If you were to come to my house (which of course you wouldn’t be allowed to do at the moment), you’d find copious amounts of the following:
Lego, glitter glue, dried up lidless felt-tips, a cuddly Iggle Piggle (if you don’t know what that is, lucky you), a doctor’s kit, catering packs of PG tips – because my biggest fear is running out of tea not toilet roll – and my personal stash of Dairy Milk.
Oh, and multiple bottles of Clinisept+ Skin Protect , an innocuous-looking spray that has become such an important part of my everyday life in the age of Covid-19, that I can’t imagine ever being without it.
I’m going to rewind a few months when life was normal and I was interviewing facialist and all-round skincare guru Pamela Marshall of Mortar and Milk for my Outspoken Beauty Podcast . She told me about this wonder product that was £15 and could clear spots, help skin recover, help with ‘runners feet’ (athlete’s foot is a persistent problem for me) and also be used to keep hands clean.
The wonder product was Clinisept+ which looks just like water but is a cleansing antimicrobial solution that delivers incredibly high levels of hygiene without containing alcohol.
In under 15 seconds, it kills 99.9 per cent of bacteria, fungi and spores as well as enveloped viruses, of which coronavirus is one (not that I knew what Covid-19 was back then). It contains no nasty chemicals and is completely skin pH compatible and non-sensitizing. And unlike hand-sanitizer which has to be 60 per cent alcohol to be effective against viruses, it won’t dry out your hands.
I was fascinated and wanted needed to know more, so I arranged a meeting with Clinical Health Technologies, the company behind Clinisept+. The more I learned, the more I realised that this product could genuinely help a lot of people in the ways that Pam had described and more.
Clinisept+ contains ‘hypochlorous’, something that our bodies make naturally in response to infection and which is recognised as being highly effective in cleaning the skin. Facilaists like Pam, dermatologists, and aestheticians have been using it for years to thoroughly clean the skin of bugs ahead of treatments such as extractions, micro-needling and injectables. When I had a facial with Pam (strongly recommended) she used Clinisept+ at the start to protect against germs and to thoroughly clean my skin.
the NHS could probably do with CLINSEPT+ by the bucketload right now
So why isn't hypochlorous more widely used? Well, as good as it is, it has a very sensitive chemistry, and, until now no one has actually succeeded in making it stable enough to be bottled with a usable shelf life. Clinical Health Technologies tell me they have managed to develop a new method of producing it, making it stable while keeping almost completely pure.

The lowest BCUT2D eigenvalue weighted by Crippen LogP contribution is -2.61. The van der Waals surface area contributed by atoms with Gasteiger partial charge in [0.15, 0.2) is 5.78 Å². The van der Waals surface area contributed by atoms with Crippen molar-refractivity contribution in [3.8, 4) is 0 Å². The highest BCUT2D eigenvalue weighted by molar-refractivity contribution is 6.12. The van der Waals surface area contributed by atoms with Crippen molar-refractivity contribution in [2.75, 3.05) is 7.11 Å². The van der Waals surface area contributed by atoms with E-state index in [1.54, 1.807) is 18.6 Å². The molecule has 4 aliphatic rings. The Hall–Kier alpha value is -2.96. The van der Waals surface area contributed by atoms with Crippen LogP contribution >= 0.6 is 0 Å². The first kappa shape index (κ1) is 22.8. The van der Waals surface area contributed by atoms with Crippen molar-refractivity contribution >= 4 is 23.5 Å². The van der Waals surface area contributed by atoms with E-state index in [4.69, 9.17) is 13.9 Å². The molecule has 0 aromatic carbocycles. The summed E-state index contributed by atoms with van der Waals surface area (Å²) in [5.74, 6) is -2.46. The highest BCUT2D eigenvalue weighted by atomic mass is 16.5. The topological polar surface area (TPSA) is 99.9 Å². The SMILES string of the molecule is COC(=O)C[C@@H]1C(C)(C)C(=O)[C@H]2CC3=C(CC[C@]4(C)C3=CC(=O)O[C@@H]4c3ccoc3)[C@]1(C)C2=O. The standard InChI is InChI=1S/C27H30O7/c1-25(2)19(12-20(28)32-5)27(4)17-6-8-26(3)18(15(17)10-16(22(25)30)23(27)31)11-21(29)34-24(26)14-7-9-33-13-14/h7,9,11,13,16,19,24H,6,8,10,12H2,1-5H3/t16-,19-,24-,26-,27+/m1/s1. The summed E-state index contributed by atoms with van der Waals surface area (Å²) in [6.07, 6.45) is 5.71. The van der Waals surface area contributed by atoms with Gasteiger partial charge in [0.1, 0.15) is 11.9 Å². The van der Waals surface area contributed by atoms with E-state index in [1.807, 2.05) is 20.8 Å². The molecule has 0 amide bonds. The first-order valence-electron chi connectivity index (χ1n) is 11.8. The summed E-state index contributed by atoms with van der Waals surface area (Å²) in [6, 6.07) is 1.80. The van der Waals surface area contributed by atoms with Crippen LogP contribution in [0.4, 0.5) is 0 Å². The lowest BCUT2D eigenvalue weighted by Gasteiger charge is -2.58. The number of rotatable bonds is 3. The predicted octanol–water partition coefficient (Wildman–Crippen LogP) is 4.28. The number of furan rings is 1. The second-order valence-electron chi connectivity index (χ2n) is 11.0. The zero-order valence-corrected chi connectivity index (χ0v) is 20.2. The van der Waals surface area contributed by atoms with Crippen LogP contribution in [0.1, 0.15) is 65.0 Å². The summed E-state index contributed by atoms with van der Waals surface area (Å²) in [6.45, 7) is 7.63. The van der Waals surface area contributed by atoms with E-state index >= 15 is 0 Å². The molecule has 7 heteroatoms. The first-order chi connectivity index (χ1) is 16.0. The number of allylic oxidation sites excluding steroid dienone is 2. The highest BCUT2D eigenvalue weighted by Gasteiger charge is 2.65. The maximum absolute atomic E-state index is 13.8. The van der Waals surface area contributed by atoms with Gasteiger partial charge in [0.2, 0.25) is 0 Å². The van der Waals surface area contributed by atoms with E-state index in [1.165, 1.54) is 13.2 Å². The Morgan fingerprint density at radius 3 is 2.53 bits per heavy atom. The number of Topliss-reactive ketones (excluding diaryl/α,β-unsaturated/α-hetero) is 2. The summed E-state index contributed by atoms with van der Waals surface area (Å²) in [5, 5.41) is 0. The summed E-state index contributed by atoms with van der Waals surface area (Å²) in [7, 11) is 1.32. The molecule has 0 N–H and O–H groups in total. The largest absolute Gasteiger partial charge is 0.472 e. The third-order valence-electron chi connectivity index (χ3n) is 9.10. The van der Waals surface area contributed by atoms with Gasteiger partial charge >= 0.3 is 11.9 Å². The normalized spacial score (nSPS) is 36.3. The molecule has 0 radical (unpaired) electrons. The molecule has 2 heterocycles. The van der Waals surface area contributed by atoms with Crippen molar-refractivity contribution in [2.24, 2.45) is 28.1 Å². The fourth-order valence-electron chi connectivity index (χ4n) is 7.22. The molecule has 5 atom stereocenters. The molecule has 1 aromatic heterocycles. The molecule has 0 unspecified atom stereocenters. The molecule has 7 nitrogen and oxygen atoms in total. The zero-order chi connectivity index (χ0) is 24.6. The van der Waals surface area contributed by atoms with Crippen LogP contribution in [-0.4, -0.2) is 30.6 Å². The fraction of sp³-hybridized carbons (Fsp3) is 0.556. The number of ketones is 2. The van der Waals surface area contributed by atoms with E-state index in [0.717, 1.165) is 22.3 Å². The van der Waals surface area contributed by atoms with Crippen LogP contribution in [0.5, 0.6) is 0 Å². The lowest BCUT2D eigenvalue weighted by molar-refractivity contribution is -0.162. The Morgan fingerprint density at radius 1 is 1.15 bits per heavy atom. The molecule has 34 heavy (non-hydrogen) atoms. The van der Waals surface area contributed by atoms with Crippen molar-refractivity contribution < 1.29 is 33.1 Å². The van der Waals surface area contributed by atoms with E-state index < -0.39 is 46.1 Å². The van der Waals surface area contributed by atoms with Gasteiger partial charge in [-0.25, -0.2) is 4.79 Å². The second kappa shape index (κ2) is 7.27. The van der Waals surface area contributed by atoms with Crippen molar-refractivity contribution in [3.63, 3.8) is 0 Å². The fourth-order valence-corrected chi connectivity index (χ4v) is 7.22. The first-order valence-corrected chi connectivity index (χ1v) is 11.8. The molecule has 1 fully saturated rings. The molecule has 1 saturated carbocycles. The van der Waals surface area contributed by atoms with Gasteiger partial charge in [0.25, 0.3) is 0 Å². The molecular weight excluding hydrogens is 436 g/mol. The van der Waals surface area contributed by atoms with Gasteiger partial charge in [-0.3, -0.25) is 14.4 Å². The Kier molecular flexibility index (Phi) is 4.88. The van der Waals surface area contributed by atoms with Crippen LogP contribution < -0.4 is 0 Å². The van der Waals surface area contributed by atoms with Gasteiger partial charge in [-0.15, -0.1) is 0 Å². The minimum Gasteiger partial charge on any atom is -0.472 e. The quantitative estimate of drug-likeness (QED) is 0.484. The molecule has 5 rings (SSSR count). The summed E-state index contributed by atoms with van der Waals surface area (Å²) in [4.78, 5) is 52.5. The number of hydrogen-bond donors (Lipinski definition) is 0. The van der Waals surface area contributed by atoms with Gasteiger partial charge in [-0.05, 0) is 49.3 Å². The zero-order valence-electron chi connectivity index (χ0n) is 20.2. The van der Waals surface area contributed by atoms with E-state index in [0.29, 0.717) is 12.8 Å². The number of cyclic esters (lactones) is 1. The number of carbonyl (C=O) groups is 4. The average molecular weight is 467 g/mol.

Pam told me to take a bottle home and use it morning and evening, wiping on with a pad or misting it over my face. Unlike many of the usual skin cleaning agents, I’m used to, it didn’t sting or irritate. In fact, it was actually soothing. The only thing I noted was a slight chlorine-like smell which I soon got used to.
From that day forward, I always had a bottle in my handbag and another in my bathroom. Pandemic or no pandemic, when you’re out and about in the city and can’t wash your hands, you need something to de-germ you. I used it when I flew to Antigua, spraying our entire row of seats. I sprayed it on my feet to keep my persistent athlete's foot problems in check and used it on the kids’ scrapes. When I squeezed a spot (naughty I know), Clinsept+ calmed the area down so much faster than usual. It was my new wonder product.
Then suddenly coronavirus struck, hand sanitizers were sold out and I was ordering as much of the stuff as possible. At my daughter’s sixth birthday party at the beginning of March, I spritzed the hands every child there – and a few of the adults. I was like a woman possessed. I’d turn up at the school and nursery gates armed with my spray and my three-year-old would offer me his hands before I had to say anything. In a situation that was getting more serious by the day, and where my anxiety levels were off the scale, I felt like my secret ammunition.
I knew I wasn’t going mad when I heard that aesthetic doctors were taking their Clinisept with them as they headed back to frontline NHS work. In a recent Instagram story, aesthetician Dr. Sophie Shotter posted a picture of herself in full PPE holding a bottle of the stuff with an appeal to the prime minister and health secretary to make it available on the NHS. "Keeping me safe in the ICU. Need this in the NHS @borisjohnsonuk @matthancockmp #lifesaving."
Sophie, who works with critically ill Covid patients in intensive care, tells Get The Gloss she uses it on her hands and face in the line of duty. She doesn’t spray it on her shopping (she uses dilutes bleach because of the amount needed) “but I do use it if I just want to spray one or two things down.”
As you can imagine, the NHS could probably do with the stuff by the bucketload right now but frustratingly because it is not yet registered as an approved skin disinfectant, the hospitals are not allowed to buy it.
The team at Clinical Health Technologies assures me that that they and have applied to the Health and Safety Executive for emergency permission for Clinisept+ to be classified as a disinfectant so that they can get it where it is needed most.
As you can tell, I’m on a bit of a crusade to help make sure this powerful and affordable product is used as widely as possible. I do not work with the brand, I am not paid by them, I am just utterly passionate about the product and want it to be available where it is most needed.
In the meantime, my secret is out and you can buy Clinisept+ online for £15.45.
(NB Clinisept+ Procedure Aftercare has recently had a name change to Skin Protect, but its the same product).
MORE GLOSS: Nicola Bonn's lockdown diaries
Cath up on The Outspoken Beauty Podcast.